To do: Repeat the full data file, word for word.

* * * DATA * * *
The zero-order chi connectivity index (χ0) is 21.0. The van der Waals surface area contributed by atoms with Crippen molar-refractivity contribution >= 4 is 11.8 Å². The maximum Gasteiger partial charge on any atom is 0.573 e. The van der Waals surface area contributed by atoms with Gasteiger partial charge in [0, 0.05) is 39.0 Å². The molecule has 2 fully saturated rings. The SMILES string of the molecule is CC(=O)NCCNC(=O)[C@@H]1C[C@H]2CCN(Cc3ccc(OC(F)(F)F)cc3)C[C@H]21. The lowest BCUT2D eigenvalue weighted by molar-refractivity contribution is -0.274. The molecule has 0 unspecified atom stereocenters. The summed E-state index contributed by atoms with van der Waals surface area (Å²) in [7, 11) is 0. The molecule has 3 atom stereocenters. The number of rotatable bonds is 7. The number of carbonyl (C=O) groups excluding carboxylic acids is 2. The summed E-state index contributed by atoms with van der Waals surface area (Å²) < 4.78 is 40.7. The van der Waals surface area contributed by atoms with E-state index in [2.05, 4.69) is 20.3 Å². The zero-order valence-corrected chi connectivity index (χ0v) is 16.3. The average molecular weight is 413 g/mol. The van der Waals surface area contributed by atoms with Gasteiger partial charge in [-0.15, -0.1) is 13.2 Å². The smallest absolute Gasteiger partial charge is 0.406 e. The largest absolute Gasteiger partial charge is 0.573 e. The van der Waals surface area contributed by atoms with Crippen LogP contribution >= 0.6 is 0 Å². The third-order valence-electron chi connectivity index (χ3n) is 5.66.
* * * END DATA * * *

The zero-order chi connectivity index (χ0) is 21.0. The van der Waals surface area contributed by atoms with Crippen molar-refractivity contribution >= 4 is 11.8 Å². The maximum Gasteiger partial charge on any atom is 0.573 e. The van der Waals surface area contributed by atoms with Gasteiger partial charge in [0, 0.05) is 39.0 Å². The molecule has 2 fully saturated rings. The SMILES string of the molecule is CC(=O)NCCNC(=O)[C@@H]1C[C@H]2CCN(Cc3ccc(OC(F)(F)F)cc3)C[C@H]21. The lowest BCUT2D eigenvalue weighted by molar-refractivity contribution is -0.274. The molecule has 0 unspecified atom stereocenters. The summed E-state index contributed by atoms with van der Waals surface area (Å²) in [7, 11) is 0. The molecule has 3 atom stereocenters. The number of rotatable bonds is 7. The number of carbonyl (C=O) groups excluding carboxylic acids is 2. The summed E-state index contributed by atoms with van der Waals surface area (Å²) < 4.78 is 40.7. The van der Waals surface area contributed by atoms with E-state index in [2.05, 4.69) is 20.3 Å². The zero-order valence-corrected chi connectivity index (χ0v) is 16.3. The average molecular weight is 413 g/mol. The van der Waals surface area contributed by atoms with Gasteiger partial charge in [-0.15, -0.1) is 13.2 Å². The smallest absolute Gasteiger partial charge is 0.406 e. The largest absolute Gasteiger partial charge is 0.573 e. The van der Waals surface area contributed by atoms with Crippen LogP contribution >= 0.6 is 0 Å². The third-order valence-electron chi connectivity index (χ3n) is 5.66.